Caribou, seals, ducks, whale, fish and berries are examples of country foods that have been harvested from the wild by Inuit for thousands of years. The harvesting and sharing of country food is a valuable activity that reinforces the importance of family and community.

In the North, store-bought food, usually originating in the South, is often expensive due to high storage and transportation costs. The Revised Northern Food Basket, which monitors the cost of a nutritious diet for a family of four for one week, cost between $350 and $450 in northern isolated communities such as Repulse Bay, Nunavut or Old Crow, Yukon, in 2006 or 2007. During the same time period, this food basket cost between $195 and $225 in southern Canadian cities, such as Ottawa or Edmonton. In addition, foods transported in from the South are not always fresh, and country food offers a more nutritious alternative. Country foods are healthy, rich in essential nutrients and low in sugars and unhealthy fats. The most recent version of the Canada Food Guide included a guide for First Nations, Inuit and Métis integrating traditional food from the land and sea.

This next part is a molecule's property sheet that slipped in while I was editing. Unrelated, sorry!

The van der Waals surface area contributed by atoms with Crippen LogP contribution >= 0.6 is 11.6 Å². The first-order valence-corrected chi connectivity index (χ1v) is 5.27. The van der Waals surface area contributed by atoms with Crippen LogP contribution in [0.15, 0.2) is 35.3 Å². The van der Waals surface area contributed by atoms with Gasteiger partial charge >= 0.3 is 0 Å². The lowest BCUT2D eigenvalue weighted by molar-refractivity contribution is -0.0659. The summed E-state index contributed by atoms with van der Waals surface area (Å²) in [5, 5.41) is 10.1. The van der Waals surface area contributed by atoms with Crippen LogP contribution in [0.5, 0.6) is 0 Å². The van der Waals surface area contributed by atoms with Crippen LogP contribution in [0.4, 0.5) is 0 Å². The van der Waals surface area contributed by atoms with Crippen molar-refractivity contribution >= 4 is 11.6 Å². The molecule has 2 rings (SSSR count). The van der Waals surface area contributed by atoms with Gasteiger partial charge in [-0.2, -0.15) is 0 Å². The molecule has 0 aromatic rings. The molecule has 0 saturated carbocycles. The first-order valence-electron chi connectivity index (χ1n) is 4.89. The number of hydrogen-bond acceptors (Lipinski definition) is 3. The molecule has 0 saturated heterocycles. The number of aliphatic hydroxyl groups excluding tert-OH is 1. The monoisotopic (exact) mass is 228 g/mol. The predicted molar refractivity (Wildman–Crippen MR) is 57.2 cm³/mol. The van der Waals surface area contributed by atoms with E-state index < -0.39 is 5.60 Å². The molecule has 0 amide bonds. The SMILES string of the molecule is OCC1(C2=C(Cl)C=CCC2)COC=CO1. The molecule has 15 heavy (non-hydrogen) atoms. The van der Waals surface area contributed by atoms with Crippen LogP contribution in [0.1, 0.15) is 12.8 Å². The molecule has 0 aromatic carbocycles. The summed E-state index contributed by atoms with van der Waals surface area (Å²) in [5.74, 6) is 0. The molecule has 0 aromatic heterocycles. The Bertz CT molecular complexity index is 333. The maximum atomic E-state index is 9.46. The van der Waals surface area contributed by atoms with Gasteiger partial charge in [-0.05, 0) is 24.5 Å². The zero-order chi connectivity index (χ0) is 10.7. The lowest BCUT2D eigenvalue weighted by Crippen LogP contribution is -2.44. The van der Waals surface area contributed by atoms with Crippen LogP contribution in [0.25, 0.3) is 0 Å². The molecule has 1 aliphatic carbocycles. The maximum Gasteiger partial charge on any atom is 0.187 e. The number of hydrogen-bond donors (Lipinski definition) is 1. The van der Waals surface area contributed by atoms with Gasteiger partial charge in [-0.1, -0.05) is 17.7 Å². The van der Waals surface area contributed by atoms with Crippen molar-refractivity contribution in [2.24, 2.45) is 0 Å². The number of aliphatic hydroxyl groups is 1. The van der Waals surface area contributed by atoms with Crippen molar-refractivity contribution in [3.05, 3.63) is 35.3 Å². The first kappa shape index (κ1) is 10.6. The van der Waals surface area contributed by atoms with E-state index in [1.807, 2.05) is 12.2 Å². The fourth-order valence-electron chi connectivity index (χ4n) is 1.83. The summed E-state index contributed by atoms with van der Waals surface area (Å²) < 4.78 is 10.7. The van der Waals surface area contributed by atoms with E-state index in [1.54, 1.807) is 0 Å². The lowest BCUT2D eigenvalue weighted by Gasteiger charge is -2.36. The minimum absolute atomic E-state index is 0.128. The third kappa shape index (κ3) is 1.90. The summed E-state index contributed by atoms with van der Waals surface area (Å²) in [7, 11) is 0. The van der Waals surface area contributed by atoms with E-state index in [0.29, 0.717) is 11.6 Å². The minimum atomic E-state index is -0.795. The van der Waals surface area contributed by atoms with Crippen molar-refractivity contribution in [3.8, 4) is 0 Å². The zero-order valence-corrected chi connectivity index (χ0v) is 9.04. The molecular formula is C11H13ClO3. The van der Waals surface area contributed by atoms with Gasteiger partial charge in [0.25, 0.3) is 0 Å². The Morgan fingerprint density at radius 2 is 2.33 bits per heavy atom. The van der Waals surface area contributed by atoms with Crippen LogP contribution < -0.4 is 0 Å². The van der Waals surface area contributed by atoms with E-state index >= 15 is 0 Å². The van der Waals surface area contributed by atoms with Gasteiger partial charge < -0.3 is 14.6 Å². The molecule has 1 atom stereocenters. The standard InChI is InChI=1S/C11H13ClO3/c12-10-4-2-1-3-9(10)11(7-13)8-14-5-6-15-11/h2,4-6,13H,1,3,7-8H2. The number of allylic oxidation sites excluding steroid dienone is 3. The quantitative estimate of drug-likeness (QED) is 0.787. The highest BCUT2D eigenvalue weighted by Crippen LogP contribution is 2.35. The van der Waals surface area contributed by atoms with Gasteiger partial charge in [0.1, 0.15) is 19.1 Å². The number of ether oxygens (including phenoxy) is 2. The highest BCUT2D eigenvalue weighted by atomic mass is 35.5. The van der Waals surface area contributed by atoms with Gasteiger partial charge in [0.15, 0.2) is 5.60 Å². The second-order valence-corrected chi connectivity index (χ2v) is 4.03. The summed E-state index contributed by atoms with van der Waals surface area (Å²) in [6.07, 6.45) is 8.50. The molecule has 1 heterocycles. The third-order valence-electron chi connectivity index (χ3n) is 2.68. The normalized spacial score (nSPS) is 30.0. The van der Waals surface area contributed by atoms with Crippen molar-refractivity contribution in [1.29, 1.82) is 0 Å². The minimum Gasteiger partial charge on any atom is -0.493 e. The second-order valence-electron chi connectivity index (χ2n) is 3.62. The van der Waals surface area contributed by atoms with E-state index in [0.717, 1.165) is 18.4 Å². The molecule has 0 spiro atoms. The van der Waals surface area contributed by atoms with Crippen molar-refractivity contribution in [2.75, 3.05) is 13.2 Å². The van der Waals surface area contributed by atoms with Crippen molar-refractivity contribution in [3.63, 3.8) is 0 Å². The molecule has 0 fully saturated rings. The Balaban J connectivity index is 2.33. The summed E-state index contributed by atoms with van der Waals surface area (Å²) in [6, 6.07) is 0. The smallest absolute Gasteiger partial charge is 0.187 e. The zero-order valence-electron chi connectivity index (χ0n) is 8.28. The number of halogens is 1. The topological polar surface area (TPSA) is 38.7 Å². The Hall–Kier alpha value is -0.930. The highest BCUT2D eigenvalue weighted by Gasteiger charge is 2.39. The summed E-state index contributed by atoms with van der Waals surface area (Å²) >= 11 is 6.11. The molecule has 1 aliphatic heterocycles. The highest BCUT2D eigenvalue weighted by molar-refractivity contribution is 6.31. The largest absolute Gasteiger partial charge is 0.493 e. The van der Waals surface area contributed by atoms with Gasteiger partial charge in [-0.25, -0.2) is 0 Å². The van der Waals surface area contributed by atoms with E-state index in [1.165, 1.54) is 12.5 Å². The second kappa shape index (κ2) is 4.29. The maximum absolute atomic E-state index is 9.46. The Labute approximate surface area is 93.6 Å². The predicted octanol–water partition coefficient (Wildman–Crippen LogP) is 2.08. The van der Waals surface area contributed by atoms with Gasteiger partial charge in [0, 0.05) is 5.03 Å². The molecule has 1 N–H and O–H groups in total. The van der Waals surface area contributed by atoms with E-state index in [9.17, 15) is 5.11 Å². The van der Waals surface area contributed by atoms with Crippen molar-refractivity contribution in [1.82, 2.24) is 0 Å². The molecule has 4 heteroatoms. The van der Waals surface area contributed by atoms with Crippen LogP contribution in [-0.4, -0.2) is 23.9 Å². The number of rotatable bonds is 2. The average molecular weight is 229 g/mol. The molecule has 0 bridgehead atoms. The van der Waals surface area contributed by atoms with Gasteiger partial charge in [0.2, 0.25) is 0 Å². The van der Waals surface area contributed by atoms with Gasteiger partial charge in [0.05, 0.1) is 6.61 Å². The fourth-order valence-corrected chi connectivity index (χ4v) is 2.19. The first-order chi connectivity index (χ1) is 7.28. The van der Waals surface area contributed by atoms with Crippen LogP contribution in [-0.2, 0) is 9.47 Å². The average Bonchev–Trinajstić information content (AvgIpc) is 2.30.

Source(s):

Health Canada, 2007, Eating Well with Canada's Food Guide: First Nations, Inuit and Métis, www.hc-sc.gc.ca/fn-an/pubs/fnim-pnim/index-eng.php (accessed December 8, 2008).

Indian and Northern Affairs Canada, 2008, Revised Northern Food Basket – Highlights of Price Survey Results for 2006 and 2007, 2008 www.ainc-inac.gc.ca/nth/fon/fc/hpsr0607-eng.asp (accessed December 15, 2008).

Tait, Heather, 2008, "Inuit Health and Social Conditions," Aboriginal Peoples Survey, 2006, Statistics Canada Catalogue no. 89-637-X, no. 001.

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Historical perspective on farming and fishing

The history of food in Canada begins with the hunting and gathering, fishing and farming lifestyles of First Nations peoples. In Eastern Canada, Aboriginal communities farmed corn, beans and squash around the Great Lakes and the St. Lawrence, and nomadic groups hunted and gathered throughout the Boreal forest. Bison were central to life on the plains and salmon to life on the Pacific Coast.